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Global financial sector pulls funding for coal projects once two weeks

Insurers, banks and other financial institutions across the world have announced 33 restrictions on funding for the coal sector since the start of 2018, new research has found.

28 FEB 2019 | CHRIS SEEKINGS 
New and improved policies for climate change ©iStock
New and improved policies for climate change ©iStock


That amounts to a new policy being introduced every two weeks, with more than 100 institutions with $10bn (£8bn) in assets under management having now pulled finance for coal.

This includes 40% of the top 40 global banks restricting lending, while at least 20 insurers – representing a fifth of the industry’s assets – have excluded coal from their portfolios.

The research from the Institute for Energy Economics and Financial Analysis (IEEFA) also shows that insurance giants AXA and Allianz are among those to end or restrict coverage for coal.

“For environmental, reputational and financial reasons, coal is a toxic asset for global investors announcing new and improved policies responding to climate change,” research author, Tim Buckley, said.

“The strong leadership of a few globally significant institutions is increasingly turning into capital flight by the many, with one new announcement every two weeks in recent years.”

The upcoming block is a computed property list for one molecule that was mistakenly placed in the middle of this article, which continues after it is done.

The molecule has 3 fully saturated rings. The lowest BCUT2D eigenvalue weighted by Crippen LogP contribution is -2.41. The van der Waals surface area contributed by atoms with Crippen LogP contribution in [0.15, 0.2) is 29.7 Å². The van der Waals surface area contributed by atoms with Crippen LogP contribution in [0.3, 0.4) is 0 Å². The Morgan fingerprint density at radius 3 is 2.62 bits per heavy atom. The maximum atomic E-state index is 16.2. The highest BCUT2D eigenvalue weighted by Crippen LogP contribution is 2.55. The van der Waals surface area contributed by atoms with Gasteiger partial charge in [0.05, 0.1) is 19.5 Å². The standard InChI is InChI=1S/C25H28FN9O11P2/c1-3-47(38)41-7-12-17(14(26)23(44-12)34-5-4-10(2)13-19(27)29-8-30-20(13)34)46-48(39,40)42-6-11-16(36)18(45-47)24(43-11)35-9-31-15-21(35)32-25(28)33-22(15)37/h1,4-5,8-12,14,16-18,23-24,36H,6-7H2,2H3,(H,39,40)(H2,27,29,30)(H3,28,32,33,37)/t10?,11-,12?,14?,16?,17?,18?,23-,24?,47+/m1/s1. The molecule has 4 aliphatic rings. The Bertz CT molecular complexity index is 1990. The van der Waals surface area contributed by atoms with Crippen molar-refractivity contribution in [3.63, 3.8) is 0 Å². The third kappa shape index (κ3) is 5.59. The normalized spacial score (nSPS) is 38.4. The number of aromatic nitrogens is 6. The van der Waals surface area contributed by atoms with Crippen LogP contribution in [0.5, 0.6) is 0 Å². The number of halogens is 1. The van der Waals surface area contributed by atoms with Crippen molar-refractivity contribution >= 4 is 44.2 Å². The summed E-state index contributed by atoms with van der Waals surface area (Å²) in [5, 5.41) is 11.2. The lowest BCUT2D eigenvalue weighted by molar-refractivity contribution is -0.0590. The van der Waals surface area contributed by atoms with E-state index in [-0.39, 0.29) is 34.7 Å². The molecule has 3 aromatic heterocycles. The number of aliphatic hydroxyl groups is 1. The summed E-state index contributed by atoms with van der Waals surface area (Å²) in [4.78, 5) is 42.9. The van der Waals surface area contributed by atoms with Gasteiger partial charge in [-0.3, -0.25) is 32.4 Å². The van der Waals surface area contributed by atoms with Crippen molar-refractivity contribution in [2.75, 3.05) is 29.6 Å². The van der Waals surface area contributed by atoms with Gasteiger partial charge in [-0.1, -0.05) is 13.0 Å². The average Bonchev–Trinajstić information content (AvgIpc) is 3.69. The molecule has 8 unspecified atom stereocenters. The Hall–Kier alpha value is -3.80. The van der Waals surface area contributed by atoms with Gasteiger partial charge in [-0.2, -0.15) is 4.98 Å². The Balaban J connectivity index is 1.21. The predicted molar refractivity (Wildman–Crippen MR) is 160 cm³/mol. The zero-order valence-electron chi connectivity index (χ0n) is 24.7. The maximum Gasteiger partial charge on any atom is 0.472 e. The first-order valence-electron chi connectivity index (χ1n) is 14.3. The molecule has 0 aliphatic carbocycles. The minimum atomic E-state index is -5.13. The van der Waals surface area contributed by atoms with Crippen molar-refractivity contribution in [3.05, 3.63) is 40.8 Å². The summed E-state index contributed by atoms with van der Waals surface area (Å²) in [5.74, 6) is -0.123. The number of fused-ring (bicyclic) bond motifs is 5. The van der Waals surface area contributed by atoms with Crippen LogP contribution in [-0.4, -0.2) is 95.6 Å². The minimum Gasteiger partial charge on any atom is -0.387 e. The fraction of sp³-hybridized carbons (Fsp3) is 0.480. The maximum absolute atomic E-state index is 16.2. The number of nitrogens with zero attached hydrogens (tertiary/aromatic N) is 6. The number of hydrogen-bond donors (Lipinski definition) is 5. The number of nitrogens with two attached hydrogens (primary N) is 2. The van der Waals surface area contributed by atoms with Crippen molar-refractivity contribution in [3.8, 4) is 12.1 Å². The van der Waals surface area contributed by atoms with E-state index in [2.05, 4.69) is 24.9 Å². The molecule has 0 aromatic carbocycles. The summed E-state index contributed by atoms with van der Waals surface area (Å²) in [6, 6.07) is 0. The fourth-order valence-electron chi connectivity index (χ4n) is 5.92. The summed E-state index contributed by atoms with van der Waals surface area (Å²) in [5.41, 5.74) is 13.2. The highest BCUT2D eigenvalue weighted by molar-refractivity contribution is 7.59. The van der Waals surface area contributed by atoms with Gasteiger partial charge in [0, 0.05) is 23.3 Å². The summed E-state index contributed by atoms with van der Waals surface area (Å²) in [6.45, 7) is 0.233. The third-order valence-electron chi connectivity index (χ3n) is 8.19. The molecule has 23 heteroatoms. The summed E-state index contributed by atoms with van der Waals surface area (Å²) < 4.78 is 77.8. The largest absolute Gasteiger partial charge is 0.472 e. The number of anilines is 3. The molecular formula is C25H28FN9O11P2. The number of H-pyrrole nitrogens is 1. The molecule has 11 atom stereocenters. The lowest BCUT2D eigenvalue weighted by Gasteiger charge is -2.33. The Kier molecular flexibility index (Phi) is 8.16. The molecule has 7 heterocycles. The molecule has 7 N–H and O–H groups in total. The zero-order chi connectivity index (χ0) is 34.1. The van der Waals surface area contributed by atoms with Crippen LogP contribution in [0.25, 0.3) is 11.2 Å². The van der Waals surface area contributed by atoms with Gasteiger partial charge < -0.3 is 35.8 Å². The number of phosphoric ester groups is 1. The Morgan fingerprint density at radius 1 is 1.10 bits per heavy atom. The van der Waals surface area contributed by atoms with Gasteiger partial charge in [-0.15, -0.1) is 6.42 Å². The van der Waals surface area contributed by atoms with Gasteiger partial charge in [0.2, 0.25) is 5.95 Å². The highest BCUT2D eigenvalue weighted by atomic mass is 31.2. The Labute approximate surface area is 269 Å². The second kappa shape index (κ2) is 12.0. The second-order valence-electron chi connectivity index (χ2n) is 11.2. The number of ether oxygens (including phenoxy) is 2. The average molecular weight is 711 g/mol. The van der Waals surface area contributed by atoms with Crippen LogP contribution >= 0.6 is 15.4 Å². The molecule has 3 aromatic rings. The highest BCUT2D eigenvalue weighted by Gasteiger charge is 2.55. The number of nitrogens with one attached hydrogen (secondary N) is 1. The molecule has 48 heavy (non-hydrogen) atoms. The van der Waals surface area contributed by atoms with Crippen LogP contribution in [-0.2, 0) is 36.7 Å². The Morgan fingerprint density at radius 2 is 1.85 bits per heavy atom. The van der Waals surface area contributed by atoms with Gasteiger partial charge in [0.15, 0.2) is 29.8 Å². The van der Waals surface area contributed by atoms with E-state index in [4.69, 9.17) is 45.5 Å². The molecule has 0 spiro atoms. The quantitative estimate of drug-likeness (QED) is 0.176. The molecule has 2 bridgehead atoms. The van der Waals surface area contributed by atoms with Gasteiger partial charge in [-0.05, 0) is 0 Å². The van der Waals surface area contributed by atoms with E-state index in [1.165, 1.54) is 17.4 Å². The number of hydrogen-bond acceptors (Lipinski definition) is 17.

The rate of coal exits since 2013 stands at one a month, with the latest rise to one every two weeks demonstrating how “global momentum increases when significant investors act,” Buckley added.

Of the 33 coal exits announced over the last 14 months, 24 are new, while nine build on previous commitments, with financial institutions in Asia starting to align with their European counterparts.

The World Bank announced its first ever restriction back in 2013, with the hundredth announcement coming from the European Bank of Reconstruction and Development last December.

A further five policies have been announced this year, including restrictions from Barclays Bank UK and Export Development Canada, with the latest move coming from Austria’s VIG.

“With the energy transition to cheaper technologies gathering pace, the likelihood of investors having to wear billions of dollars in additional stranded assets is impossible to ignore,” said Buckley.

“The smart money is jumping ship. The only question now is, who’s next?”

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